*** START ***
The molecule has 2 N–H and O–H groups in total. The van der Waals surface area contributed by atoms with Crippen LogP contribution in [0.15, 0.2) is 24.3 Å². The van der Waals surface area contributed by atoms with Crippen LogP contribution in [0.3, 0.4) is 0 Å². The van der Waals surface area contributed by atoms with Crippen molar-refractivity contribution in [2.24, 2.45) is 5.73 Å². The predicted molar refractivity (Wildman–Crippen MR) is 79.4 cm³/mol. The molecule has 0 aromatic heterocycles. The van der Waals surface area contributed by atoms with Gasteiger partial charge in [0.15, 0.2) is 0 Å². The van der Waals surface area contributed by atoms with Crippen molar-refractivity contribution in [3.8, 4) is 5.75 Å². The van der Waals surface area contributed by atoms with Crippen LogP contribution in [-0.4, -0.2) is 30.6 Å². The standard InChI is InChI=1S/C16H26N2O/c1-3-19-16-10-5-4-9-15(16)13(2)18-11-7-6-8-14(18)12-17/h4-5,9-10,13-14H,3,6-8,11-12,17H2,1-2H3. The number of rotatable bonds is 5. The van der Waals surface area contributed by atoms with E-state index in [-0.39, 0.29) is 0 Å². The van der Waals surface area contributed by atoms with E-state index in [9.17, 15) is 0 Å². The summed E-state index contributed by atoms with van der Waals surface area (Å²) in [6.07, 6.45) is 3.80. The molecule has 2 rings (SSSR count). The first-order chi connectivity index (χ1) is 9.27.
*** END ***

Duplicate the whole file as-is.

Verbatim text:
The molecule has 2 N–H and O–H groups in total. The van der Waals surface area contributed by atoms with Crippen LogP contribution in [0.15, 0.2) is 24.3 Å². The van der Waals surface area contributed by atoms with Crippen LogP contribution in [0.3, 0.4) is 0 Å². The van der Waals surface area contributed by atoms with Crippen molar-refractivity contribution in [2.24, 2.45) is 5.73 Å². The predicted molar refractivity (Wildman–Crippen MR) is 79.4 cm³/mol. The molecule has 0 aromatic heterocycles. The van der Waals surface area contributed by atoms with Gasteiger partial charge in [0.15, 0.2) is 0 Å². The van der Waals surface area contributed by atoms with Crippen molar-refractivity contribution in [3.8, 4) is 5.75 Å². The van der Waals surface area contributed by atoms with Crippen LogP contribution in [-0.4, -0.2) is 30.6 Å². The standard InChI is InChI=1S/C16H26N2O/c1-3-19-16-10-5-4-9-15(16)13(2)18-11-7-6-8-14(18)12-17/h4-5,9-10,13-14H,3,6-8,11-12,17H2,1-2H3. The number of rotatable bonds is 5. The van der Waals surface area contributed by atoms with E-state index in [-0.39, 0.29) is 0 Å². The van der Waals surface area contributed by atoms with E-state index in [9.17, 15) is 0 Å². The summed E-state index contributed by atoms with van der Waals surface area (Å²) in [6.07, 6.45) is 3.80. The molecule has 2 rings (SSSR count). The first-order chi connectivity index (χ1) is 9.27.